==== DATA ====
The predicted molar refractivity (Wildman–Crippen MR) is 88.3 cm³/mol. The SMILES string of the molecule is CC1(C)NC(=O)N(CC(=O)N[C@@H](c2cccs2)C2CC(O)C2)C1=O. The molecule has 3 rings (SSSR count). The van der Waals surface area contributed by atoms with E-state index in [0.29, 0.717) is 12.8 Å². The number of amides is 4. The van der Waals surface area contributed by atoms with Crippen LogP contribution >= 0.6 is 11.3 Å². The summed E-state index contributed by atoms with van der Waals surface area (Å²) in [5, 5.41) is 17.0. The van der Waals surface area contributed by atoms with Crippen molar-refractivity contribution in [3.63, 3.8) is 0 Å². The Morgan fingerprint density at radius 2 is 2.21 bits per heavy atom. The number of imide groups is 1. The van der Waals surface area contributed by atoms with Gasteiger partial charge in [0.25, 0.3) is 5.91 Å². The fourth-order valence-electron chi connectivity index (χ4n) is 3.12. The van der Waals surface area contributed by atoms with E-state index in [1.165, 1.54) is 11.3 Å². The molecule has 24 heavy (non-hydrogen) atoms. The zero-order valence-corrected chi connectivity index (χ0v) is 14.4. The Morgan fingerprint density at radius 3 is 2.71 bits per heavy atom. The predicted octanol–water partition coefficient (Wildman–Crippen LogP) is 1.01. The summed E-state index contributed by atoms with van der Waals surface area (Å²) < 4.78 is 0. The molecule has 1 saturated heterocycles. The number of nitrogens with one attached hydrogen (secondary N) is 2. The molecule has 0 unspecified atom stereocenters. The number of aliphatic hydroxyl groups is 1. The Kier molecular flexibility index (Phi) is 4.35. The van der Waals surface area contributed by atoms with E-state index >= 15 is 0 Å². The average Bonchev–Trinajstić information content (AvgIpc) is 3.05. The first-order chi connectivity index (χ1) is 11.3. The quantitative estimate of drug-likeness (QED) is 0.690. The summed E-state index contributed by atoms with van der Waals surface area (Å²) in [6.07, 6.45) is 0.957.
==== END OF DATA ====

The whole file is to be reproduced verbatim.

The predicted molar refractivity (Wildman–Crippen MR) is 88.3 cm³/mol. The SMILES string of the molecule is CC1(C)NC(=O)N(CC(=O)N[C@@H](c2cccs2)C2CC(O)C2)C1=O. The molecule has 3 rings (SSSR count). The van der Waals surface area contributed by atoms with E-state index in [0.29, 0.717) is 12.8 Å². The number of amides is 4. The van der Waals surface area contributed by atoms with Crippen LogP contribution >= 0.6 is 11.3 Å². The summed E-state index contributed by atoms with van der Waals surface area (Å²) in [5, 5.41) is 17.0. The van der Waals surface area contributed by atoms with Crippen molar-refractivity contribution in [3.63, 3.8) is 0 Å². The Morgan fingerprint density at radius 2 is 2.21 bits per heavy atom. The number of imide groups is 1. The van der Waals surface area contributed by atoms with Gasteiger partial charge in [0.25, 0.3) is 5.91 Å². The fourth-order valence-electron chi connectivity index (χ4n) is 3.12. The van der Waals surface area contributed by atoms with E-state index in [1.165, 1.54) is 11.3 Å². The molecule has 24 heavy (non-hydrogen) atoms. The zero-order valence-corrected chi connectivity index (χ0v) is 14.4. The Morgan fingerprint density at radius 3 is 2.71 bits per heavy atom. The predicted octanol–water partition coefficient (Wildman–Crippen LogP) is 1.01. The summed E-state index contributed by atoms with van der Waals surface area (Å²) < 4.78 is 0. The molecule has 1 saturated heterocycles. The number of nitrogens with one attached hydrogen (secondary N) is 2. The molecule has 0 unspecified atom stereocenters. The number of aliphatic hydroxyl groups is 1. The Kier molecular flexibility index (Phi) is 4.35. The van der Waals surface area contributed by atoms with E-state index >= 15 is 0 Å². The average Bonchev–Trinajstić information content (AvgIpc) is 3.05. The first-order chi connectivity index (χ1) is 11.3. The quantitative estimate of drug-likeness (QED) is 0.690. The summed E-state index contributed by atoms with van der Waals surface area (Å²) in [6.07, 6.45) is 0.957.